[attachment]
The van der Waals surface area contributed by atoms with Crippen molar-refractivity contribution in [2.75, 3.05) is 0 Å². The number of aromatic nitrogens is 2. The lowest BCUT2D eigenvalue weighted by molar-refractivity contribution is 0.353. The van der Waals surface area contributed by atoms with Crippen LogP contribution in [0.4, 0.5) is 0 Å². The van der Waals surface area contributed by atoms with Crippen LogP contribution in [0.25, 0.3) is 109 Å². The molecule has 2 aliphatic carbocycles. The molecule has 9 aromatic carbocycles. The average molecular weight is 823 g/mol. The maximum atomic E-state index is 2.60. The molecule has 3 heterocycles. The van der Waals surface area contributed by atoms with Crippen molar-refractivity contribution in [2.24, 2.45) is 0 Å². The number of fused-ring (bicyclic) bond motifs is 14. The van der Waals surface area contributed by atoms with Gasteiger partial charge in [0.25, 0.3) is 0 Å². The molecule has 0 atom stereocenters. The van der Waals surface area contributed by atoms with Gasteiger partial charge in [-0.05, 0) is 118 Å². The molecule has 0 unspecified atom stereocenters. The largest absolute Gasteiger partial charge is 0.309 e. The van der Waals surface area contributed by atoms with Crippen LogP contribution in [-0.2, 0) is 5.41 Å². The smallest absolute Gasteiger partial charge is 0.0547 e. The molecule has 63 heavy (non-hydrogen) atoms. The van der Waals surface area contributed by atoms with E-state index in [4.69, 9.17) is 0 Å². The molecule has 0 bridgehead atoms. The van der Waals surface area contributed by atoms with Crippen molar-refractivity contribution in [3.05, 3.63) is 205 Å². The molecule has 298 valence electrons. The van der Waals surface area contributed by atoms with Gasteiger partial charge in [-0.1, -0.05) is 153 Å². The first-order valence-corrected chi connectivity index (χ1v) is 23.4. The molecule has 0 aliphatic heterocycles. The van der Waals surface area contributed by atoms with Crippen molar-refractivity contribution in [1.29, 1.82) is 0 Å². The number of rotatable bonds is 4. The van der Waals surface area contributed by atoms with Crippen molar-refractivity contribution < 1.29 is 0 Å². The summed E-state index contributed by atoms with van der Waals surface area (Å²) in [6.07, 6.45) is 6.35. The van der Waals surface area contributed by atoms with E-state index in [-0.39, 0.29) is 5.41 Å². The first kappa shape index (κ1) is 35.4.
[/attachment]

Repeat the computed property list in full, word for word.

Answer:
The van der Waals surface area contributed by atoms with Crippen molar-refractivity contribution in [2.75, 3.05) is 0 Å². The number of aromatic nitrogens is 2. The lowest BCUT2D eigenvalue weighted by molar-refractivity contribution is 0.353. The van der Waals surface area contributed by atoms with Crippen LogP contribution in [0.4, 0.5) is 0 Å². The van der Waals surface area contributed by atoms with Crippen LogP contribution in [0.25, 0.3) is 109 Å². The molecule has 2 aliphatic carbocycles. The molecule has 9 aromatic carbocycles. The average molecular weight is 823 g/mol. The maximum atomic E-state index is 2.60. The molecule has 3 heterocycles. The van der Waals surface area contributed by atoms with Crippen molar-refractivity contribution in [2.24, 2.45) is 0 Å². The number of fused-ring (bicyclic) bond motifs is 14. The van der Waals surface area contributed by atoms with Gasteiger partial charge in [0.25, 0.3) is 0 Å². The molecule has 0 atom stereocenters. The van der Waals surface area contributed by atoms with Gasteiger partial charge in [-0.05, 0) is 118 Å². The molecule has 0 unspecified atom stereocenters. The largest absolute Gasteiger partial charge is 0.309 e. The van der Waals surface area contributed by atoms with Crippen LogP contribution in [-0.2, 0) is 5.41 Å². The smallest absolute Gasteiger partial charge is 0.0547 e. The molecule has 63 heavy (non-hydrogen) atoms. The van der Waals surface area contributed by atoms with E-state index in [4.69, 9.17) is 0 Å². The molecule has 0 bridgehead atoms. The van der Waals surface area contributed by atoms with Crippen molar-refractivity contribution in [3.05, 3.63) is 205 Å². The molecule has 298 valence electrons. The van der Waals surface area contributed by atoms with Gasteiger partial charge in [-0.1, -0.05) is 153 Å². The first-order valence-corrected chi connectivity index (χ1v) is 23.4. The molecule has 0 aliphatic heterocycles. The van der Waals surface area contributed by atoms with Crippen molar-refractivity contribution in [1.29, 1.82) is 0 Å². The number of rotatable bonds is 4. The van der Waals surface area contributed by atoms with Crippen molar-refractivity contribution < 1.29 is 0 Å². The summed E-state index contributed by atoms with van der Waals surface area (Å²) in [6.07, 6.45) is 6.35. The van der Waals surface area contributed by atoms with E-state index in [-0.39, 0.29) is 5.41 Å². The first kappa shape index (κ1) is 35.4.